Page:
3 min read

Second Milestone Release of Smooks 2

Smooks logo

We’re delighted to announce the second milestone release of Smooks 2. The second milestone is geared towards simplifying Smook’s API along with a few goodies. Here’s a rundown of the new notable features:


Earlier versions of Smooks could have visitors applying operations on either DOM nodes or SAX events. To ensure interoperability, one would implement a visitor supporting both DOM node and SAX event processing which meant implementing two different application APIs:

The above broadly translated into two different execution paths, with all the baggage it entailed. Smooks 2.0.0-M2 unifies the DOM and SAX visitor APIs without sacrificing convenience or performance. The new SAX NG filter drops the API distinction between DOM and SAX. Instead, it streams SAX events as partial DOM elements to SAX NG visitors:

Traditional DOM trees are still supported with the help of the max.node.depth global config parameter. The max.node.depth knob instructs the SAX NG filter to build DOM trees for the targeted elements such that the tree’s maximum depth is equal to the max.node.depth value.

It’s all transparent from a visitor’s perspective. A visitor only sees an element but with the caveat that an element may have child nodes when max.node.depth is greater than 1.

The latest cartridge releases have been migrated to SAX NG. We recommend future visitor implementations extend the org.smooks.delivery.sax.ng.SaxNgVisitor interface given that it supersedes the org.smooks.delivery.dom.DOMVisitor and org.smooks.delivery.sax.SAXVisitor interfaces.

JSR Annotations

Smooks-specific annotations were dropped in favour of JSR annotations. Smooks 1 resources would have their dependencies injected like so:

Smooks 2.0.0-M2 does away with all these adhoc annotations and provides a single @Inject for this purpose:

Additionally, the @Initialize and @Uninitialize lifecycle annotations were replaced with the standard @PostConstruct and @PreDestroy annotations, respectively.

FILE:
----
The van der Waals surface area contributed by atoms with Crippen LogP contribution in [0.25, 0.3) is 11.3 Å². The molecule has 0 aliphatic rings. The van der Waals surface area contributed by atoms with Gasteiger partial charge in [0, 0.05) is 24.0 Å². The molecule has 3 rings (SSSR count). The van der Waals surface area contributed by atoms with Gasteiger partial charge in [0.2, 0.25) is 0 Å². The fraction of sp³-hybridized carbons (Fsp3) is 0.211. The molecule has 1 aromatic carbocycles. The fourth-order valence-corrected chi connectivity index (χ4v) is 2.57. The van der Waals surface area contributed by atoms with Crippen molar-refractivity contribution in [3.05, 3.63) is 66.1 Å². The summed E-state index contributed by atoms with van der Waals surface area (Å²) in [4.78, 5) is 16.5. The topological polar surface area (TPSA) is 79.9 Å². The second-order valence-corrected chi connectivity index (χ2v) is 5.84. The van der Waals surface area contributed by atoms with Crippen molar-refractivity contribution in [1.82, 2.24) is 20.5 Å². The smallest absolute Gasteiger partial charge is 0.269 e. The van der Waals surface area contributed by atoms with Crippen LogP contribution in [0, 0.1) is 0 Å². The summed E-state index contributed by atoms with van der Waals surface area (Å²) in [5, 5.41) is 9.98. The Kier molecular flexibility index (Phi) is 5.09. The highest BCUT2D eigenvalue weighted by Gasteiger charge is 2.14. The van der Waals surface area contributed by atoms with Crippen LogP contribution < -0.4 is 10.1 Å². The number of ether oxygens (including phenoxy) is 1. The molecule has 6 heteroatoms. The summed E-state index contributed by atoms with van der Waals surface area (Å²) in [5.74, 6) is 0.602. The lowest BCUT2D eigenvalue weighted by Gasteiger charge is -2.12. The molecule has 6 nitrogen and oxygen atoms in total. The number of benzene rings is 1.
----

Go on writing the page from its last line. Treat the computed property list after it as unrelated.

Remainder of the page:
EDIFACT Java Bindings

By popular demand, we’re generating and distributing the Java bindings for the EDIFACT schemas starting from the M2 release of the EDIFACT cartridge. The bindings are available from Maven Central at the coordinates: org.smooks.cartridges.edi:[message version/release]-edifact-binding:2.0.0-M2. For instance, the D03B EDIFACT binding dependency can be declared in your POM with:

Visit the java-to-edifact project in the examples catalogue to see how Smooks turns an interchange Java bean instance into EDIFACT.

Selector Namespace Prefixes

In Smooks 1, you would bind selector namespace prefixes as follows:

This is no longer required. As of 2.0.0-M2, you can now bind a selector namespace prefix just like any other XML namespace prefix:

Furthermore, the new smooks-2.0.xsd removes the default-selector-namespace and selector-namespace XML attributes in favour of declaring namespaces within the standard xmlns attribute from the smooks-resource-list element. smooks-2.0.xsd also removes the default-selector attribute from the smooks-resource-list element: some may not like this change but we think a config is easier to comprehend when selectors are explicit.

Visitor Memento

Visitor mementos are a convenient way to store, track, and retrieve a visitor’s state from the execution context. In the past, given that visitors are not thread-safe, the general approach to holding onto state between visits was to stash the state inside the execution context and retrieve it later on. This led to boilerplate code because oftentimes the state to be retrieved depended on the fragment being processed and the visitor instance. Visitor mementos were introduced in order to eliminate this boilerplate code.

A great example showcasing mementos is accumulating character data in a visitor while SAX events are streamed:

getMementoCareTaker() is a new addition to the ExecutionContext interface. A MementoCareTaker manages mementos on behalf of visitors. In line 19, the MementoCareTaker stashes each chunk of read character data. It then goes on to restore the collected character data in the visitor’s visitAfter(Element, ExecutionContext) method as shown in lines 29-30. Observe that the element and visitor objects serve as keys for saving as well as restoring the memento’s state. Consult the Javadocs to take a deep dive into mementos.

comments powered by Disqus